GloucesterTimes.com, Gloucester, MA

Opinion

January 15, 2013

Letter: Turning 89 and celebrating Cape Ann

To the editor:

I’m about to turn 89, and I think it’s time I did a bit of checking in to see what the passage of the decades has wrought.

First, I can still whistle despite my closest friend’s saying, “You’re too old to whistle,” some years ago.

I admit to being nostalgic about setting out for Freeport, Maine, or Burlington, Vt., in connection with a Friends’ ministry and counsel meeting without a second thought. How long ago was that?

The discovery that I had inherited Quaker lineage from my father’s side of the family didn’t occur until a decade ago. My father deserted my mother and me when I was a toddler, going off to “write the great American novel.”

I was attracted to the basic tenets of the faith before that because they stressed nonviolence, simplicity, equality and community. I was part of the Amesbury Friends Meeting and then the North Shore Meeting and played an active role.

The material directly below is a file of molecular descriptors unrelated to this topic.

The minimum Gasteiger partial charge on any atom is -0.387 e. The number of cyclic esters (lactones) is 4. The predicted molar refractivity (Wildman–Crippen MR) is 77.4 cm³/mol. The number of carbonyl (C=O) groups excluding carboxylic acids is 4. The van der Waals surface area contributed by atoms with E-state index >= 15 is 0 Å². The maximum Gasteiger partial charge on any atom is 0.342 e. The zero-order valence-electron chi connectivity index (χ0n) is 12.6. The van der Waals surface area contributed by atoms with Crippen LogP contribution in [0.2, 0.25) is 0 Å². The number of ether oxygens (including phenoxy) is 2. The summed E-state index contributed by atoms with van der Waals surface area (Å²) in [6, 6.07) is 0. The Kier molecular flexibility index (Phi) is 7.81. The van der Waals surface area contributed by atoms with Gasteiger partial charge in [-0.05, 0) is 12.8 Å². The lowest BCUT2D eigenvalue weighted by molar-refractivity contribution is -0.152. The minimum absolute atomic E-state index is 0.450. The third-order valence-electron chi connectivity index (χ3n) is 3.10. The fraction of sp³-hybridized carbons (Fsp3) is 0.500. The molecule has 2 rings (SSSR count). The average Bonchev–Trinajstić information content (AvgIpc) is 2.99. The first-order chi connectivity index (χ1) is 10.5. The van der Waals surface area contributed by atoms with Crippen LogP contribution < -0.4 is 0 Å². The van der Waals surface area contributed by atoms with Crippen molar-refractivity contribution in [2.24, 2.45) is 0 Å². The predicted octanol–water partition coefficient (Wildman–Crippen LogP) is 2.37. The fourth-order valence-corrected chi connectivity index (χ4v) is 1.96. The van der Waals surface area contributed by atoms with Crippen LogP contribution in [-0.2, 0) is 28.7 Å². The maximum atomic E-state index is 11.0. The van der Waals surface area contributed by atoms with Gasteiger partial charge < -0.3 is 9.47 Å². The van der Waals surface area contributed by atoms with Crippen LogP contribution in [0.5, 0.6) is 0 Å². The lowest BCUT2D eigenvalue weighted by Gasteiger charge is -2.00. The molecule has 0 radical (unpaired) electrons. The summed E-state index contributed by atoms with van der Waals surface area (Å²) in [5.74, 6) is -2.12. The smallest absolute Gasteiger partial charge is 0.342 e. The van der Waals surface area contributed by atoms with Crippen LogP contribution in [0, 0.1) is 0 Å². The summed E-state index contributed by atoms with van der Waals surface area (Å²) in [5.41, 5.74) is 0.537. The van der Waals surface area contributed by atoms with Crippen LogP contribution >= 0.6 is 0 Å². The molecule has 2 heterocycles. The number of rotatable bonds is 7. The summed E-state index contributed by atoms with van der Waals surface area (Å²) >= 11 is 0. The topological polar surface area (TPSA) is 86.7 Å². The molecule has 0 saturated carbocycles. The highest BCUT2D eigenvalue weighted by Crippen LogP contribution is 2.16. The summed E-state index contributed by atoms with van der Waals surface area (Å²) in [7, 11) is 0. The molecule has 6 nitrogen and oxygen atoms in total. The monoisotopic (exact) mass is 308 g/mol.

Did I imitate my father in the hope of winning his return by writing three novels, all unacceptable by publishers? Well, I guess I turned out to be unacceptable by him, too.

Harking back to the years spent in Pigeon Cove, Carole Hardy and I were dubbed the “Pink Ladies of Pigeon Cove” in the McCarthy era. How and why did that occur? I was trying to live my values while being a wife and mother and she was, too.

And what a friend she was: the epitome of friendship, always there when needed and beyond, utterly trustworthy and loving, a fount of information when required. She has since died and how I miss her. Actually, I have been widowed twice and I lost a son to AIDS. My house at 121 Granite St. in Pigeon Cove in which I lived with my family for a number of years was razed to my sorrow.

I do love Cape Ann. I recall Mayor Tobey having an art show at City Hall. Mayor Kirk is a reassuring, soothing presence and I feel we’re in good hands.

All in all, turning age 89 here invites a celebratory attitude toward one and all, especially those we don’t know well and hope time isn’t going to run out before we catch up.

CYNTHIA FISK

Chapel Street, Gloucester

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